July 18, 2018 | ° F

Early foul trouble costs Rutgers

Photo by Dennis Zuraw |

Louisville limited sophomore wing Kahleah Copper to just 6 points after picking up her third foul early in the first half of last night’s 80-71 loss against No. 5 Louisville. Copper shot just 1-for-6 for the game.

Not long into the Rutgers women’s basketball team’s pursuit of a second win against a ranked team last night, arguably the two most important variables were forced to sit and watch.

With 14:04 left in the first half, junior wing Betnijah Laney picked up her second foul.

Sophomore wing Kahleah Copper collected her third at the 13:18 mark, and the Scarlet Knights’ season-leading scorers went to the bench with foul trouble for the remainder of the period.

Freshman guard Tyler Scaife willed Rutgers to an early lead against No. 5 Louisville with 25 total points, but the upset dreams soon faded.

Photo: Dennis Zuraw

Head coach C. Vivian Stringer said the loss to Louisville was more upsetting than the loss to Connecticut because of possible victory.

The Cardinals’ offense came alive in the second half following a 38-36 halftime deficit and Louisville survived, 80-71, at the Louis Brown Athletic Center.

“This is one of those sad ones,” said head coach C. Vivian Stringer. “It’s more sad than Connecticut, because I think that it was truly within the realm of possibility easily. It could’ve been done.”

The Knights (15-5, 6-3) collapsed late, committing 12 second-half turnovers with errant dribbling and poor passes.

Louisville (21-1, 9-0) seized momentum midway through the period, going on an 11-0 run down by five with 10:09 left. Guard Shoni Schimmel knocked down two big 3-pointers en route to a team-leading 24 points.

Rutgers hung around, clawing back within 3 with 4:53 left, but the Cardinals never relinquished control.

Scaife landed a critical travel call with 2:25 left down, 70-65. Laney uncharacteristically coughed the ball up with eight minutes remaining. Copper fumbled a pass out of bounds in the paint with 18 minutes to go.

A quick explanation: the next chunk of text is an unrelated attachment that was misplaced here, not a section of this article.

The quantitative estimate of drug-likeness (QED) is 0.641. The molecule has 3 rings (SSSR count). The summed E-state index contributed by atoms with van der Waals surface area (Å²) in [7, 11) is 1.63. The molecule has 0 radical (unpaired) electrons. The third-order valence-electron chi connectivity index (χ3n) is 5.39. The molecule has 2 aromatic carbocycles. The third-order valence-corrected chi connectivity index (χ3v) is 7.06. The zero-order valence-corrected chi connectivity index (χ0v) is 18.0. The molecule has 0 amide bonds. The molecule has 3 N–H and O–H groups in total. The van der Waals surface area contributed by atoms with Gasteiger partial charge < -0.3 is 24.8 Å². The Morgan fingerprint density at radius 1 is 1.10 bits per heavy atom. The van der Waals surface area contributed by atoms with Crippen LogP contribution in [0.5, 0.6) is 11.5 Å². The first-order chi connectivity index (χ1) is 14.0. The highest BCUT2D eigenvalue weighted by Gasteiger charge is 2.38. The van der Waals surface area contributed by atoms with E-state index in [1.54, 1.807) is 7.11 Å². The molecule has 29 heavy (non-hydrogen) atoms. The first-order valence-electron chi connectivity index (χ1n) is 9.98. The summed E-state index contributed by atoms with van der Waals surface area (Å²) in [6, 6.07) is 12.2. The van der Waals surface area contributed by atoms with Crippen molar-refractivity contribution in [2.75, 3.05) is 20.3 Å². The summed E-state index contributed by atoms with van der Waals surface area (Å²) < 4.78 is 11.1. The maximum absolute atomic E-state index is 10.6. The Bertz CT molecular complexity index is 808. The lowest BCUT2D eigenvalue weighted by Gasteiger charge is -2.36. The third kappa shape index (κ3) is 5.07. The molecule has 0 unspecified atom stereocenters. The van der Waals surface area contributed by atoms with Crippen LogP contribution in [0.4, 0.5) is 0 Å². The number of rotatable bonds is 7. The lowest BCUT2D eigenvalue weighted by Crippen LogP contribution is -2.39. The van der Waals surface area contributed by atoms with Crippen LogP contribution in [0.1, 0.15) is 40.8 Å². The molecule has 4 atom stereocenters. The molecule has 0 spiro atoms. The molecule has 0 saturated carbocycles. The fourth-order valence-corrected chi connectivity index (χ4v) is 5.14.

Louisville finished with decided 28-12 and 18-8 respective advantages in points off turnovers and second-chance points.

“We could’ve let it flow much better in the second half, and we didn’t. I was disappointed with what we call unforced errors,” Stringer said. “If a team is forcing errors, that’s one thing. But that wasn’t happening. ... We just basically imploded.”

What hurt Rutgers the most was the fact Copper and Laney could not find any rhythm offensively following their early first-half departures.

Copper, a 60 percent shooter on the season, made just 1-for-6 from the field. Laney, who has 10 double-doubles, finished with just 8 points and five rebounds.

The 20 bench points from a second unit that struggled recently were left in vein.

“It was very frustrating for us because we had the lead coming out [of halftime], and our game plan was to expand our lead,” Laney said. “When it didn’t happen and we began to go backwards, it was frustrating for us.”

Copper admitted her frustration following her third foul disrupted her flow.

Many of the 1,733 fans in attendance pled for a jump ball. Instead Copper was assessed with a technical after she jumped up and down in frustration.

“It wasn’t anything towards the ref,” Copper said. “It was more myself because I knew I went directly for the ball, and I just reacted with my emotions.”

For all the late blunders, a Rutgers team with no seniors still proved capable of competing with three top-16 teams in the country.

But Stringer wants more.

“I have every confidence that this team is capable of carrying itself amongst the very best —  amongst the elite,” Stringer said. “So I don’t want them to feel like, ‘wow, that was a moral victory.’ Scarlet Knights do not think like that.”

By Greg Johnson

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